The issue of child marriage is widely discussed in the context of far away countries, where discrimination against women is the norm and access to education is limited. Unsurprisingly, this issue disproportionately affects young girls. A staggering 15 million girls worldwide are married before the age of 18, and not just in developing countries. In fact, a concerning fraction of these underage marriages occur in the developed world. Most people would be shocked to learn that between 2001 and 2010, nearly 4,000 teenagers under the age of 18 married legally in New York State. New York is not the only state that has struggled with this issue, but it happens to be a standout in the unspoken problem of child marriage in the United States.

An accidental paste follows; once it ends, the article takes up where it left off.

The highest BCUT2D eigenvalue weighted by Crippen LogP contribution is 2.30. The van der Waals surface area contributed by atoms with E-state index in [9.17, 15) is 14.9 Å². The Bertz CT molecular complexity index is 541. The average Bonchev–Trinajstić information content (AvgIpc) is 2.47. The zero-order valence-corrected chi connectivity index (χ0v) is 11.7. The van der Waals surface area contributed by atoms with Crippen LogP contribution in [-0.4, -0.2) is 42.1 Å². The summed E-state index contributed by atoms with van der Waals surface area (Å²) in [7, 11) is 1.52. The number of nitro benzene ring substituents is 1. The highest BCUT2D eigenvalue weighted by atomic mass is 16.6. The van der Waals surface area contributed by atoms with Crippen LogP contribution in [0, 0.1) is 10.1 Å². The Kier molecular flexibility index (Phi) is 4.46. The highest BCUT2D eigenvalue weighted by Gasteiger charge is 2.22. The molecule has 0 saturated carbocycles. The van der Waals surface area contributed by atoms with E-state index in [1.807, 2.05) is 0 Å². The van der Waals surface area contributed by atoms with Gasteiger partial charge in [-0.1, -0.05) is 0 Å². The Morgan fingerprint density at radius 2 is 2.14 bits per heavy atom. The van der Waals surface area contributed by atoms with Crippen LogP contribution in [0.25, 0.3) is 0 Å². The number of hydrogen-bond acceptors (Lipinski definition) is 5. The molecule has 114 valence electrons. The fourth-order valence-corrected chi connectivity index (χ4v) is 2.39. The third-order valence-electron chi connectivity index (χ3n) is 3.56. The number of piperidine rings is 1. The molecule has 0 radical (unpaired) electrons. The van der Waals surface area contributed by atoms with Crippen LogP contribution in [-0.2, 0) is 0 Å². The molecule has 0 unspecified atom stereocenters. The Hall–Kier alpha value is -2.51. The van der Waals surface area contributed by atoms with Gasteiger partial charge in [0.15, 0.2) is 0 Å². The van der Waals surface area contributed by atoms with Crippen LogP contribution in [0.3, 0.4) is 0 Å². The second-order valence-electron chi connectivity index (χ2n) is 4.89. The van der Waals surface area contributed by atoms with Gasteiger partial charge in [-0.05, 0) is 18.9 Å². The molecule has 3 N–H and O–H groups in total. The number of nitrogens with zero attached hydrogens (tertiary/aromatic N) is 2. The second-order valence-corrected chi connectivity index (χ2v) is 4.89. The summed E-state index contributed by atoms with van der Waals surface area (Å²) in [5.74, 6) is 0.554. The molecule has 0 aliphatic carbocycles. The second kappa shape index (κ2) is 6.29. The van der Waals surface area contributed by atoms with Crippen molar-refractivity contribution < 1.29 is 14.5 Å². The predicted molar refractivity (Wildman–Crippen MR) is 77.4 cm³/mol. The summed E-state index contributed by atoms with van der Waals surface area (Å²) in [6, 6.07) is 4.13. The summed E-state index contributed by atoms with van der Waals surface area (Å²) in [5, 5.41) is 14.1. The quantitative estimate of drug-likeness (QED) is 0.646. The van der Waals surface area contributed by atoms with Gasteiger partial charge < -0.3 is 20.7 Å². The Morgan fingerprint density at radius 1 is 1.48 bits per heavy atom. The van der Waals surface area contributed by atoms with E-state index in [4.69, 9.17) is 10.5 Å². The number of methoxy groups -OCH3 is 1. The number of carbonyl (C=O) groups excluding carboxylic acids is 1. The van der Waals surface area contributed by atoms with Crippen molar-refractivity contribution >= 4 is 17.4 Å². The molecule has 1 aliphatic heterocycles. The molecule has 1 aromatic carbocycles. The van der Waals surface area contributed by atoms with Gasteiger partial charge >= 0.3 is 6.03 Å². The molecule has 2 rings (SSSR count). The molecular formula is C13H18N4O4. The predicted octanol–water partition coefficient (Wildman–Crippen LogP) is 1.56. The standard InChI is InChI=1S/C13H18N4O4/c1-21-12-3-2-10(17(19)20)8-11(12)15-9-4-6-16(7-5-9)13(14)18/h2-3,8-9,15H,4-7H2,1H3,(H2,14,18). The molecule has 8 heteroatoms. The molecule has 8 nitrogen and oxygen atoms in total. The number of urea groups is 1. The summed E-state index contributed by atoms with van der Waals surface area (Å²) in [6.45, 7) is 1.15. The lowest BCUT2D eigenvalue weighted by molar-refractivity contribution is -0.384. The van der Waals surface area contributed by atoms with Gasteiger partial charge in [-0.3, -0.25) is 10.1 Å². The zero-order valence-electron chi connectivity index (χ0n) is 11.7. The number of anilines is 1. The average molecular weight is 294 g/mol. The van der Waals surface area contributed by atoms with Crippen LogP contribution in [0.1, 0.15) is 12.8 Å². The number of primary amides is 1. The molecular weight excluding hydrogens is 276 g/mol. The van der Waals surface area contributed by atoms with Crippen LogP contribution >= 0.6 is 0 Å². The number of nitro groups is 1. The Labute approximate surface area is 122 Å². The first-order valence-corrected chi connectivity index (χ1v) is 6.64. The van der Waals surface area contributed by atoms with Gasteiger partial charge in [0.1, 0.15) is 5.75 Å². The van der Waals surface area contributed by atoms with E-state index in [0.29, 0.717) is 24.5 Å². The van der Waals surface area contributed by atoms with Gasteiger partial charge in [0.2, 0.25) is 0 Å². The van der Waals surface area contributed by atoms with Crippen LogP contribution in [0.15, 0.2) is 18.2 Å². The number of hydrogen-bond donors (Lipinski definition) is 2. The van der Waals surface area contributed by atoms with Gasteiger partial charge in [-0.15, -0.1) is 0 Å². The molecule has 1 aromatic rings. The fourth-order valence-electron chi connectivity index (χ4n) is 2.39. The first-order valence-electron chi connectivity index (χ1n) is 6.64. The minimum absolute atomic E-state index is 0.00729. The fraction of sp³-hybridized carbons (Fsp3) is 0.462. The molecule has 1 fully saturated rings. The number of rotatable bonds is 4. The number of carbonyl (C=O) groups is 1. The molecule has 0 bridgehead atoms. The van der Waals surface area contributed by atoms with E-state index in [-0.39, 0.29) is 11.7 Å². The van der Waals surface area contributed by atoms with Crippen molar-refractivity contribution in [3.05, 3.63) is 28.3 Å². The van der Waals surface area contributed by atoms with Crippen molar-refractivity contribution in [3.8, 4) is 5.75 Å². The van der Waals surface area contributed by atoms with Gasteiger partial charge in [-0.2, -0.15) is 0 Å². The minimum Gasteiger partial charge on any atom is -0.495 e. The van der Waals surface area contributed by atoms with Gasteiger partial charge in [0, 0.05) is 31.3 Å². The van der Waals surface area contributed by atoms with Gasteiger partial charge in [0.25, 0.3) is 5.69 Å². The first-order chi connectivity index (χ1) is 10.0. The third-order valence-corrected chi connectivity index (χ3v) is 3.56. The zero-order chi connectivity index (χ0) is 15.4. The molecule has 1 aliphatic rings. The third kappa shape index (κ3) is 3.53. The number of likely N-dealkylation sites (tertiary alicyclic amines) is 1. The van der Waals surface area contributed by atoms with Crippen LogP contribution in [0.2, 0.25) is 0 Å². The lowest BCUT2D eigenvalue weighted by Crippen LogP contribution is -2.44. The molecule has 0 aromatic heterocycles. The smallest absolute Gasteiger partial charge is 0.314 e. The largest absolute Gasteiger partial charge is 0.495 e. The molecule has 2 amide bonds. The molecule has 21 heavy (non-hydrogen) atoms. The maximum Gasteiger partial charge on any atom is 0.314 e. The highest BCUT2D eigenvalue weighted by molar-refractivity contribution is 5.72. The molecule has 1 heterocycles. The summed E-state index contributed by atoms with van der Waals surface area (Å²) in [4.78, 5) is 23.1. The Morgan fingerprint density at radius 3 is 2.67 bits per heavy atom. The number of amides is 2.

Legal consent to marry is determined on several levels across the United States. Nationwide, anyone can legally consent to marry once they reach the age of 18. However, states have the ability to allow marriages when one (or both) of the partners is a minor if certain conditions are met. Usually, these ‘conditions’ are limited to parental consent. However, in most states, and in the case of New York State, parental consent only covers marriages of minors of 16 years of age or older. For anyone younger than 16, judicial consent is necessary. Although these sound like reasonable and serious precautions, it should be noted that both parental and judicial consent are relatively easy to work around in most states. In cases where parental consent is required, few states have laws requiring the investigation of a minor’s willingness to marry when their parent or legal guardian has signed off on it. This means that in cases where a parent coerced or forced their child into an unwanted marriage, the legal system has no mechanism in place to thoroughly evaluate such cases. Cases of parents forcing their children into marriages has been observed in American families of a wide range of religious backgrounds, from Catholic to Hindu to Mormon. Reasons for such forced marriages vary from economic motivations to controlling a child’s sexuality – strikingly similar to the reasons behind forced marriages around the world.